60. Shin Megami Tensei: Nocturne (Atlus, 2004)
Shin Megami Tensei is a franchise known for three things - its branching story paths, allowing the player to recruit demons, and of course being brutally difficult, requiring a great amount of player commitment and many, many deaths and continues to complete. Nocturne is no different, providing a plethora of tricky dungeon puzzles, difficult bosses and all but requiring mastery of the game's fusion system and party customization to succeed. Still, its haunting dreamlike atmosphere, compelling storyline, interesting characters and replay value make it a game that, while it may make you curse a lot, also proves to be extremely rewarding once you batten down and commit yourself to it fully. Nocturne is Shin Megami Tensei - and Japanese RPGs - at their finest.
59. Diablo II (Blizzard Entertainment, 2000)
The followup to Blizzard's mega-hit Diablo, the second game in the franchise upped the ante in almost every way. Featuring faster gameplay, a choice of five new classes (seven in the expansion) each with their own variety of skill sets and equipment choices, and of course a plethora of new quests, items, bosses and challenges to undertake. It also featured multiplayer for up to eight simultaneous players, who could choose to tackle dungeons, gain levels or just duke it out in battles to the death. Other new features, like "Rune words" and the ability to combine items and reroll equipment properties would also become staples of other games in the genre. Once again, a major hit for Blizzard that continues to be fun even today. There are even a few killer fan mods available for those tired of the stock game.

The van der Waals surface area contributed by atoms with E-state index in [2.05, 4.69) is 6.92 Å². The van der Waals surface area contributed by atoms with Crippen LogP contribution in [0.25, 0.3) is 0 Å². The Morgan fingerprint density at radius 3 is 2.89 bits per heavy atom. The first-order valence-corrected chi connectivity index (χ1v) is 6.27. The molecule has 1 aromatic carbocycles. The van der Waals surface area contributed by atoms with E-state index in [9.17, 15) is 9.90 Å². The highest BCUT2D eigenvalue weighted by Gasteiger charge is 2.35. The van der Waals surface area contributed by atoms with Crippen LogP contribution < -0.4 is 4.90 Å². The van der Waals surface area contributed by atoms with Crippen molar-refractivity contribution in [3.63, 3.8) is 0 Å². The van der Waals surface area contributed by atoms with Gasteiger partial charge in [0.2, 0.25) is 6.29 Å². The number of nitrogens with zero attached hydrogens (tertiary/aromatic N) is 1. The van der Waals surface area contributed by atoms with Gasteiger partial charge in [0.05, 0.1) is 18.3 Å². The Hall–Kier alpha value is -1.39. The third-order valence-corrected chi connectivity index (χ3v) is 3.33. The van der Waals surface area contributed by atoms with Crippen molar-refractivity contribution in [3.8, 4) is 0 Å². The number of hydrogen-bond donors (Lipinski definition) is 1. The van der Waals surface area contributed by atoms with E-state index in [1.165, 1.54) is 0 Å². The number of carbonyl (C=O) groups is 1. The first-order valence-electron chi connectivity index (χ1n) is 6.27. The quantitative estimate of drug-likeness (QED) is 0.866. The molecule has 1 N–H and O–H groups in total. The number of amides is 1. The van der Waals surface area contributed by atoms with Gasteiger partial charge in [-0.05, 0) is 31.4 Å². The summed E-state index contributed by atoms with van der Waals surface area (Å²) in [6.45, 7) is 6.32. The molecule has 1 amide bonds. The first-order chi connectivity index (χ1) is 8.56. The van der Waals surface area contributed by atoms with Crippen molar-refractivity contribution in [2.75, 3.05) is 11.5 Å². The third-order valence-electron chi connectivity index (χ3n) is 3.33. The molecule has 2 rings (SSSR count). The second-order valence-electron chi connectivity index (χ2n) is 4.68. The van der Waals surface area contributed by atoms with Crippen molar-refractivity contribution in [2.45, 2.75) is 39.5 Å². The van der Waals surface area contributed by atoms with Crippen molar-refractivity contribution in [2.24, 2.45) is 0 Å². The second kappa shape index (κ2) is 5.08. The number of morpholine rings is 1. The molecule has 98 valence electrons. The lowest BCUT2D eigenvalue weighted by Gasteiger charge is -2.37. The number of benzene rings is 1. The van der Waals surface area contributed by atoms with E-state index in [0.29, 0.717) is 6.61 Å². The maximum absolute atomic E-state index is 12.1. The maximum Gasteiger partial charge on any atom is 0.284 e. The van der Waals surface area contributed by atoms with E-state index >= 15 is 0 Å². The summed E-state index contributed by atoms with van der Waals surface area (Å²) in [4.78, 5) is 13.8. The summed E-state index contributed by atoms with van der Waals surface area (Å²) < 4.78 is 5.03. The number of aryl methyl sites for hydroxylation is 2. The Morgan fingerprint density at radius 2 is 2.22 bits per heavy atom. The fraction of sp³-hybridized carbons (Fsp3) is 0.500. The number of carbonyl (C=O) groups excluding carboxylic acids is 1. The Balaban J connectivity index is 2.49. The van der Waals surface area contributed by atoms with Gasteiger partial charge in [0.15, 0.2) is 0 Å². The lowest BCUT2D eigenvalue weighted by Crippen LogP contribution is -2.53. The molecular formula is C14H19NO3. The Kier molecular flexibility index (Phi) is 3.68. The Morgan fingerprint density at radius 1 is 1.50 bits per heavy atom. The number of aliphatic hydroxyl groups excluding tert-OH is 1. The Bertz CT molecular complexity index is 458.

58. Final Fantasy IX (Squaresoft, 2000)